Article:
History is God’s possession. This is the repeated assertion of the Scriptures. Whether dealing with individuals such as Pharaoh, Cyrus and Judas, or with nations such as the Jews or with kingdoms such as Babylon, Egypt or Rome, this is always the point of view. Every item, every event of history is worked out according to the purpose and plan of God, “who worketh all things after the counsel of his own will.” Moreover, this plan and purpose finds its culmination in redemption, accomplished by Christ and to be made complete at history’s final day.

The implications of this point of view for the history of the Church since apostolic days are numerous. The most important is, however, that Christ, who is “head over all things to the Church” is guiding and ruling His people. ,He is bringing His elect into the Church and punishing those professing Christians who prove unfaithful. In this way the history of the Church has for the Church a twofold objective. It is a warning of what befalls those who are not obedient. This is mentioned repeatedly in the New Testament. (2 Tim. 3:8; Heb. 3:17-19; Rev. 2,3). At the same time the history of the Church is a means of instruction, whereby it is warned, encouraged and strengthened. (Rom. 4, 9-11; Heb. 11; 1 Cor. 10:11).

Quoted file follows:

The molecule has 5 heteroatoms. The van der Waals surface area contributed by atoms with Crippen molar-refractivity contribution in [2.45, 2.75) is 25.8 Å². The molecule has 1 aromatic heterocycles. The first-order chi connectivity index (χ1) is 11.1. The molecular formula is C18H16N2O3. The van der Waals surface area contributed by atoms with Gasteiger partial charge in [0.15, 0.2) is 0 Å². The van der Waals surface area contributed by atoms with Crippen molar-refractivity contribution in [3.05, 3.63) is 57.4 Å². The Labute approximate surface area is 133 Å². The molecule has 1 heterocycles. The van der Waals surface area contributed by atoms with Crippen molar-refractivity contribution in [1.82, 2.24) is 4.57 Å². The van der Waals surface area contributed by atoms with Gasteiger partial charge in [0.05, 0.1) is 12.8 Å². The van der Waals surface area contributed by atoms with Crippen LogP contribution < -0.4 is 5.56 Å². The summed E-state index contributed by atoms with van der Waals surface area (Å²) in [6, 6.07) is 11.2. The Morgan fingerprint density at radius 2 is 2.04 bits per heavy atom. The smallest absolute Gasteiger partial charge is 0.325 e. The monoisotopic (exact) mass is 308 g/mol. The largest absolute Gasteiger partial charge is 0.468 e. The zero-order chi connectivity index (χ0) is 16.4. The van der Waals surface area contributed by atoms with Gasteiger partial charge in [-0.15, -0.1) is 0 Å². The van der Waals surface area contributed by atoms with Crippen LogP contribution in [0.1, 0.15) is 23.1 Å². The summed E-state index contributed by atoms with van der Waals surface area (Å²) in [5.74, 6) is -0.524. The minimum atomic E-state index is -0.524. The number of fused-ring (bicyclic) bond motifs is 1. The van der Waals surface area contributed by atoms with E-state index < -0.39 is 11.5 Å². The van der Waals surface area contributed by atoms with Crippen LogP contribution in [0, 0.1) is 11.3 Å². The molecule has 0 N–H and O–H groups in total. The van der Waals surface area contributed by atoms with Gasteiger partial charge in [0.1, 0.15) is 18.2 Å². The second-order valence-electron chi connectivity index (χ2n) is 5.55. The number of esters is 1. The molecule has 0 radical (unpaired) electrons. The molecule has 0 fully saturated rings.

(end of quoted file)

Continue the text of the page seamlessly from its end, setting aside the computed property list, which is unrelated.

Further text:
For this reason the Christian has a very real obligation to the Church’s history. He, and the Church as a whole, must take it seriously, regarding it as part of God’s means of guiding and directing the Church by the Spirit into all truth. (John 14:26; 16:13). For this reason history is not to be discarded, nor disregarded. It is the revelation of how God deals with His people, which is also the fundamental message of the Bible. The only difference is that the Church does not have since Apostolic days, an inspired record, nor an inspired interpretation,. Therefore, it is the Church’s obligation, not only to understand its own history, but also to evaluate and interpret it in the light of God’s Word.

There are, however, dangers at this point. If one adopts a proper point of view, they may not be great, but there
is always a tendency towards traditionalism and conservativism. Because this, that or the other doctrine has been believed, or because this, that or the other practice has been followed, such must still be the case. This can only lead to aridity and pharasaism which will bring the Church to the grave.

The greatest danger, however, amongst present day Christians, is in the other direction. They tend to disregard the Church’s history. They adopt the attitude that it is unimportant “Let’s not have Calvin or Wesley or Machen,” they say, “But let us get back to the Scriptures. Only then shall we know the truth.” In this way they are adopting the position, that before this age no one has ever really wrestled with problems of the faith, and what is even more important, no one has ever found a solution. They imply that their problems, their needs and their ideas are absolutely new. Therefore history cannot help.